My husband was very pleased when he gave me Katie Ward’s Girl Reading for Mother’s Day. “It’s meta,” he said. “You see? Get it?” I did, and I was so much intrigued that instead of letting it languish on my TBR shelf for a few years as I often do, I read it straight away.
Girl Reading calls itself a novel. I’m not so sure: it is seven short stories, linked thematically but otherwise only by the most tenuous of connections. Each story grows out of a visual image of a girl or woman reading. Usually, the story is a vivid imagination of how that image came to be. The stories revolve around the inner lives of the women, not around the reading per se; often the book is incidental to the personalities involved. The writing is lively, and the project is ambitious: what draws us, over and over, to this image of the reading woman, with her inner, hidden life?
The stories are roughly chronological. The first, “Simone Martini,” based on an Annunciation triptych from the end of the thirteenth century, tells of the orphan who sat as a model for the Virgin Mary, demurely holding her book of wisdom. Young Laura, barely literate herself, in trouble as Mary must have been, has her own need of wisdom. This is one of the best stories, a great introduction to the novel, and it ends on a chilling note, reminding us of how little really goes into books: “Many details go unrecorded.”
Ward skims over place and time, moving from the life of a deaf Flemish maid to an independent woman reading alone in a bar in 2008, and even beyond, into a future when books have become scarce. Her images are all Western, which is a bit of a limitation of imagination, and one or two of the stories are slightly less effective than others (such as the story in which the main character’s dead lover appears to her at the end.) But for the most part, this was a wonderfully enjoyable debut novel. I am a fan of the short story, and don’t usually suffer from wanting it to expand, but I was ready for a couple of the stories to go on: “Immaterialism,” set in the modern day, in particular, left me wanting more details, more of the characters, more of the writing, just… more. That’s not a criticism. That’s a delight.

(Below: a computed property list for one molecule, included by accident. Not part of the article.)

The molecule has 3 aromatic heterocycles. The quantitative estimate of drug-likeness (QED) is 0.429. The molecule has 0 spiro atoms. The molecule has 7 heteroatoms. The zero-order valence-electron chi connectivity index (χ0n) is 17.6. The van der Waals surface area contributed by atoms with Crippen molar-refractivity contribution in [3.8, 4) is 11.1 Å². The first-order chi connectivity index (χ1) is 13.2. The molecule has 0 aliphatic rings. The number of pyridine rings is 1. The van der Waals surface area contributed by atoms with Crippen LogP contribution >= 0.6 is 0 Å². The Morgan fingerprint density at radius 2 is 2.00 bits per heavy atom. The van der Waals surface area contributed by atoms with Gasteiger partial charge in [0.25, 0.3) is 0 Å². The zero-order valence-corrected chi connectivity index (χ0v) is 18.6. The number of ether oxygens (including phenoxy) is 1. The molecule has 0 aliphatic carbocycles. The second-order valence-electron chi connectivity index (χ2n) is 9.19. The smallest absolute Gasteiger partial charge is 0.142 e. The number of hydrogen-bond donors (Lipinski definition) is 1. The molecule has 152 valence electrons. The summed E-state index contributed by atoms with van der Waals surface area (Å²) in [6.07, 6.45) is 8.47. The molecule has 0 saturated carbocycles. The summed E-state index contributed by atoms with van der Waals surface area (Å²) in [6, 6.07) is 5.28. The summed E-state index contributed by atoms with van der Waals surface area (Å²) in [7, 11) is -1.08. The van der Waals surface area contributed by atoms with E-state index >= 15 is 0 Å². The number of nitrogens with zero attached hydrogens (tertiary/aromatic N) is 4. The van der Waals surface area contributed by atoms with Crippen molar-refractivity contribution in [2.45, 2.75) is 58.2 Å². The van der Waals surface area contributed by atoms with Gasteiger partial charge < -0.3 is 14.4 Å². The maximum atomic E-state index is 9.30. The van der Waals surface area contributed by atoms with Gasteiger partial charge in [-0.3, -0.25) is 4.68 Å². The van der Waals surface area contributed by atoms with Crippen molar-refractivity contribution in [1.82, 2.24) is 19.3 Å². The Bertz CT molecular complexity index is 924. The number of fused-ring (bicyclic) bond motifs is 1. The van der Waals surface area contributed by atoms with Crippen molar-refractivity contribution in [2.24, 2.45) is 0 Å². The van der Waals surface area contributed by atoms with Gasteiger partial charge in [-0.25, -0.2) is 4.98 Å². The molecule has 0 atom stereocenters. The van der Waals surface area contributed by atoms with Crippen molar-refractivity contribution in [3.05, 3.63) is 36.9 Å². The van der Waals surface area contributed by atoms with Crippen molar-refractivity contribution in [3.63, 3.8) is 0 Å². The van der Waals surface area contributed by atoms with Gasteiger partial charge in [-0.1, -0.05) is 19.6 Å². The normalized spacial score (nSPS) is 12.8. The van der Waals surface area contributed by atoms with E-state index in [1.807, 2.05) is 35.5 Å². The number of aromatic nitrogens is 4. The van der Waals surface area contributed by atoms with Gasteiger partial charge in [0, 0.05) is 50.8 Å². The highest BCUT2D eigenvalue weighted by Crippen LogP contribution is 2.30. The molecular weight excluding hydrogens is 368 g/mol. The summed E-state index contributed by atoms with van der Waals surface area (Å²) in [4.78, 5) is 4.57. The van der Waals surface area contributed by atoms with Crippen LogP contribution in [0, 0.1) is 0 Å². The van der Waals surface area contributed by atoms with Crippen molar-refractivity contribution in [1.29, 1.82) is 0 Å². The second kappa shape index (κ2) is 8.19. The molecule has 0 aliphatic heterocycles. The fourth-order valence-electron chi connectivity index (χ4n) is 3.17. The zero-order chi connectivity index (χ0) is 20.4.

So — here I am, a girl reading Girl Reading. Very meta. Have you read it? What did you think?
(Oh — I almost forgot my main nitpick about this book! Although the stories are all based on images, she doesn’t include the images in the book, even those that cannot be found online. I think the book would have been much improved by a section of color pictures!)